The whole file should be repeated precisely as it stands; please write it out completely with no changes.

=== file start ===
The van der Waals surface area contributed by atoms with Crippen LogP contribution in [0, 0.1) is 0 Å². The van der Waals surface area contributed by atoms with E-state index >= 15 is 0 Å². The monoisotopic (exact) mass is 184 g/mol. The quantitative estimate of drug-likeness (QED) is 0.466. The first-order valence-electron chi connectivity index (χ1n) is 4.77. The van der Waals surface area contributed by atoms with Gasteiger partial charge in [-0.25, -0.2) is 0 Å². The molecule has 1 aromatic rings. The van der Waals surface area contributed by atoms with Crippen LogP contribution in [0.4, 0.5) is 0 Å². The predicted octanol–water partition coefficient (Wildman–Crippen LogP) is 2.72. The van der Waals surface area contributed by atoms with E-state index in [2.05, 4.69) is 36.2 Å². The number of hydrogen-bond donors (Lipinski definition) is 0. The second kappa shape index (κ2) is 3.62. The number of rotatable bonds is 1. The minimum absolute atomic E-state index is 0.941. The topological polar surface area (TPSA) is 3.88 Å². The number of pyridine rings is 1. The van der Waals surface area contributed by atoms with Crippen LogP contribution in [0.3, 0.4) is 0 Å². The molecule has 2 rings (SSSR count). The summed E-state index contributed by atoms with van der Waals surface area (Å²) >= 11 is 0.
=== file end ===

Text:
The van der Waals surface area contributed by atoms with Crippen LogP contribution in [0, 0.1) is 0 Å². The van der Waals surface area contributed by atoms with E-state index >= 15 is 0 Å². The monoisotopic (exact) mass is 184 g/mol. The quantitative estimate of drug-likeness (QED) is 0.466. The first-order valence-electron chi connectivity index (χ1n) is 4.77. The van der Waals surface area contributed by atoms with Gasteiger partial charge in [-0.25, -0.2) is 0 Å². The molecule has 1 aromatic rings. The van der Waals surface area contributed by atoms with Crippen LogP contribution in [0.4, 0.5) is 0 Å². The predicted octanol–water partition coefficient (Wildman–Crippen LogP) is 2.72. The van der Waals surface area contributed by atoms with E-state index in [2.05, 4.69) is 36.2 Å². The number of hydrogen-bond donors (Lipinski definition) is 0. The second kappa shape index (κ2) is 3.62. The number of rotatable bonds is 1. The minimum absolute atomic E-state index is 0.941. The topological polar surface area (TPSA) is 3.88 Å². The number of pyridine rings is 1. The van der Waals surface area contributed by atoms with Crippen LogP contribution in [0.3, 0.4) is 0 Å². The molecule has 2 rings (SSSR count). The summed E-state index contributed by atoms with van der Waals surface area (Å²) >= 11 is 0.